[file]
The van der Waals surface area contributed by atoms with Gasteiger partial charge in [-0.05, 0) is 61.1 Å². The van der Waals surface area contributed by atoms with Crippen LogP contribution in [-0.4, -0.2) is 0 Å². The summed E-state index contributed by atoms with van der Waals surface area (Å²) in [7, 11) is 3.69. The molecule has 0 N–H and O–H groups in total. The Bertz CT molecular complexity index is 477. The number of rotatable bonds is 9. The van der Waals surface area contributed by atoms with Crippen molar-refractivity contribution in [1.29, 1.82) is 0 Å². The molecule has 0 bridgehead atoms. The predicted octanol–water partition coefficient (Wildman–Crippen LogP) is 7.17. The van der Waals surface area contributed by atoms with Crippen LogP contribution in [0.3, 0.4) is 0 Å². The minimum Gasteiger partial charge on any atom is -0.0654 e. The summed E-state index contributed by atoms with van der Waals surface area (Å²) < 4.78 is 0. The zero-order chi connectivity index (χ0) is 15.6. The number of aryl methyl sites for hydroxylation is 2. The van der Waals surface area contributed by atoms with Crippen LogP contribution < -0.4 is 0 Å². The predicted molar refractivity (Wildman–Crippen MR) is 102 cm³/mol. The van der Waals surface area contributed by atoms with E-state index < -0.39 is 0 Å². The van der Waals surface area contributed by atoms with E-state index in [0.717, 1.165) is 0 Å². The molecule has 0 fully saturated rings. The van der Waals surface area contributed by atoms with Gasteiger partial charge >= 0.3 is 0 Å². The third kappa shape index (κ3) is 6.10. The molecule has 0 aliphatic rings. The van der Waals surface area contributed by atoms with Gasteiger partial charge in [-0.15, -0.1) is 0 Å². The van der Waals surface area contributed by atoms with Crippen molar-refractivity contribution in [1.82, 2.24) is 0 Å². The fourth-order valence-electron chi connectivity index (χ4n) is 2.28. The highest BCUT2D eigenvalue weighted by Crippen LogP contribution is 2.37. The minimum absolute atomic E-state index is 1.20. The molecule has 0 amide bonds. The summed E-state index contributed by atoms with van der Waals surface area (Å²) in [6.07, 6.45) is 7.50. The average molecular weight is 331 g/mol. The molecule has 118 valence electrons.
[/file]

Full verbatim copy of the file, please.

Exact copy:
The van der Waals surface area contributed by atoms with Gasteiger partial charge in [-0.05, 0) is 61.1 Å². The van der Waals surface area contributed by atoms with Crippen LogP contribution in [-0.4, -0.2) is 0 Å². The summed E-state index contributed by atoms with van der Waals surface area (Å²) in [7, 11) is 3.69. The molecule has 0 N–H and O–H groups in total. The Bertz CT molecular complexity index is 477. The number of rotatable bonds is 9. The van der Waals surface area contributed by atoms with Crippen molar-refractivity contribution in [1.29, 1.82) is 0 Å². The molecule has 0 bridgehead atoms. The predicted octanol–water partition coefficient (Wildman–Crippen LogP) is 7.17. The van der Waals surface area contributed by atoms with Crippen LogP contribution in [0.3, 0.4) is 0 Å². The minimum Gasteiger partial charge on any atom is -0.0654 e. The summed E-state index contributed by atoms with van der Waals surface area (Å²) < 4.78 is 0. The zero-order chi connectivity index (χ0) is 15.6. The number of aryl methyl sites for hydroxylation is 2. The van der Waals surface area contributed by atoms with Crippen LogP contribution < -0.4 is 0 Å². The predicted molar refractivity (Wildman–Crippen MR) is 102 cm³/mol. The van der Waals surface area contributed by atoms with E-state index < -0.39 is 0 Å². The van der Waals surface area contributed by atoms with E-state index in [0.717, 1.165) is 0 Å². The molecule has 0 fully saturated rings. The van der Waals surface area contributed by atoms with Gasteiger partial charge >= 0.3 is 0 Å². The third kappa shape index (κ3) is 6.10. The molecule has 0 aliphatic rings. The van der Waals surface area contributed by atoms with Gasteiger partial charge in [-0.15, -0.1) is 0 Å². The van der Waals surface area contributed by atoms with Crippen molar-refractivity contribution in [1.82, 2.24) is 0 Å². The fourth-order valence-electron chi connectivity index (χ4n) is 2.28. The highest BCUT2D eigenvalue weighted by Crippen LogP contribution is 2.37. The minimum absolute atomic E-state index is 1.20. The molecule has 0 amide bonds. The summed E-state index contributed by atoms with van der Waals surface area (Å²) in [6.07, 6.45) is 7.50. The average molecular weight is 331 g/mol. The molecule has 118 valence electrons.